Challengers: Time for new blood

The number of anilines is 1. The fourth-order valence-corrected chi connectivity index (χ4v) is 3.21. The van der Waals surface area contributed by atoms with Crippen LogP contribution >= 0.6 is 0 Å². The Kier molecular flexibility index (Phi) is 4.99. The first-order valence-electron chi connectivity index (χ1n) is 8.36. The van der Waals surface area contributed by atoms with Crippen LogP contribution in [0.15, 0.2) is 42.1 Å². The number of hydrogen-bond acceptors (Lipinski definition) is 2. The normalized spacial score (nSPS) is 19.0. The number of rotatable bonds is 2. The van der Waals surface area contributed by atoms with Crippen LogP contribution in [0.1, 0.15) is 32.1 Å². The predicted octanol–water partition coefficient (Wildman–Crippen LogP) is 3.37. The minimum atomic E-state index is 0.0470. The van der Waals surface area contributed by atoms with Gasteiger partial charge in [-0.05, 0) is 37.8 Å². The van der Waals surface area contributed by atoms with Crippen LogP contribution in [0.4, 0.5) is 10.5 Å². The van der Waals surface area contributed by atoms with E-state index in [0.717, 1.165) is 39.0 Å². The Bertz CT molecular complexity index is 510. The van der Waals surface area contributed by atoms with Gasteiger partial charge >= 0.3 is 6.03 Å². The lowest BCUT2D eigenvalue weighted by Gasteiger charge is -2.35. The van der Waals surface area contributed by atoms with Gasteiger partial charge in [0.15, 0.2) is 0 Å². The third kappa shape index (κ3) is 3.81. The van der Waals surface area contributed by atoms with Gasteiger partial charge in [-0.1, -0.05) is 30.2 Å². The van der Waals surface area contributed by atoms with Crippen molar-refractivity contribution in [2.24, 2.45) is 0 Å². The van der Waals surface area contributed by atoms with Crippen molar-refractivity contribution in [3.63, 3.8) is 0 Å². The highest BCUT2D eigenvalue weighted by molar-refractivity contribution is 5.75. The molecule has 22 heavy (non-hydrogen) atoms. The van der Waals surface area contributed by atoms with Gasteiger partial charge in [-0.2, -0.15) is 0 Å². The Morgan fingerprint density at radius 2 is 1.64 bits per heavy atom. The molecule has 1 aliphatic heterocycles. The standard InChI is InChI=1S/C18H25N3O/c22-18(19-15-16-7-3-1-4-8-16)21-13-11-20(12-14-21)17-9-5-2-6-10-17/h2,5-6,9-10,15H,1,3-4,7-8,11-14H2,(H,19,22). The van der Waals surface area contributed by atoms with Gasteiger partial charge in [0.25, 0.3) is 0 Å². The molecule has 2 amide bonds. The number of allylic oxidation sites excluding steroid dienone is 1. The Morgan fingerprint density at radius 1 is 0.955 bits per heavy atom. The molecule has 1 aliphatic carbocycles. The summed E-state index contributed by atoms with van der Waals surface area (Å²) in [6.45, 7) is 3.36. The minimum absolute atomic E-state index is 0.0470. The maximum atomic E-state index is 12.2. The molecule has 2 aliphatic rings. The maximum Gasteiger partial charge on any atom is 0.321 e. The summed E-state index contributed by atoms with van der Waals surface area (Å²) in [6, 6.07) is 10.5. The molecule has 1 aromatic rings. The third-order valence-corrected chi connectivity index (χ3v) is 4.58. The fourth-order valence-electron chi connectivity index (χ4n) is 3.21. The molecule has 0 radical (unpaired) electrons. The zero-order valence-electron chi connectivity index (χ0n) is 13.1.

EAGLE, Colorado – Voters will choose between two very different kinds of experience when they cast ballots for either Sara Fisher or Claudia Alexander on Nov. 2.At a Wednesday evening candidates’ forum in Eagle, Fisher, who is seeking a second term as Eagle County commissioner, told the nearly full house in the commissioners’ meeting room that she’s the best candidate because of her experience in both county government and the community.Alexander, who is challenging Fisher for the commissioner job, said her experience in business makes her the best person for the job.These days, differences of opinion about running the county involve money – or, more accurately, the lack of it.Fisher defended the work she and fellow commissioners Peter Runyon and Jon Stavney have done to trim the county’s budget and payroll. Fisher said the commissioners have cut more than $11 million in county spending for 2010 and 2011.Alexander said those cuts haven’t come in the right places and said the current commissioners haven’t listened to employees about where spending could be cut. Commissioners need to be willing to cut “touchy-feely” programs that aren’t required by state or federal statute, Alexander said.”Re-electing my opponent will cost you more,” Alexander said.Fisher countered by saying budget cuts have come from the county’s departments. “We have listened,” she said, adding that the county is fiscally positioned for 2012 and 2013, when property tax revenue is expected to drop by at least 30 percent.Alexander said county taxpayers need a break now. She said she’d push to hold another vote on the county’s open space tax, narrowly approved in 2000. She said she’d also push to suspend collection of the tax until the economy turns around.”We need to put money in the hands of people, where it will do the most good,” she said.Alexander also said the county needs to get out of the development business. The county’s decision to enter into a joint venture to build a senior housing facility would be better handled by the private sector, she said.Fisher said the county needs to continue to collect the open space tax, especially since local property values have dropped, making potential open space purchases more affordable.The open space tax isn’t “warm and fuzzy,” Fisher said. Instead, it serves a real purpose – to protect wildlife and the space between communities. And, Fisher said, the county is on the right track with its involvement.While both candidates said government needs to be “run like a business,” they differed on just what that means, with Alexander saying the county needs to roll back many of its current regulations to encourage businesses to come to the county.Fisher said the county’s business is tourism and that rebuilding that part of the county’s economy would lift the rest.In making her final argument to the audience, Alexander said she’s seen county government from the perspective of an employee.”I didn’t see anything happening except the government taking control,” she said.Fisher said many of the claims Alexander is making this fall aren’t right.”She doesn’t understand the business of running a government,” Fisher said.After the forum, Eagle resident Glenda Kempton said she was glad she’d come out.”It gave us a chance to hear what they think,” she said.Bob Foley, of Gypsum, said he’d met Alexander previously but hadn’t yet had a chance to see Fisher in person. That said, Foley said he came away impressed with Ted Archibeque, who is challenging incumbent Eagle County Surveyor Dan Corcoran.”He had some good ideas,” Foley said.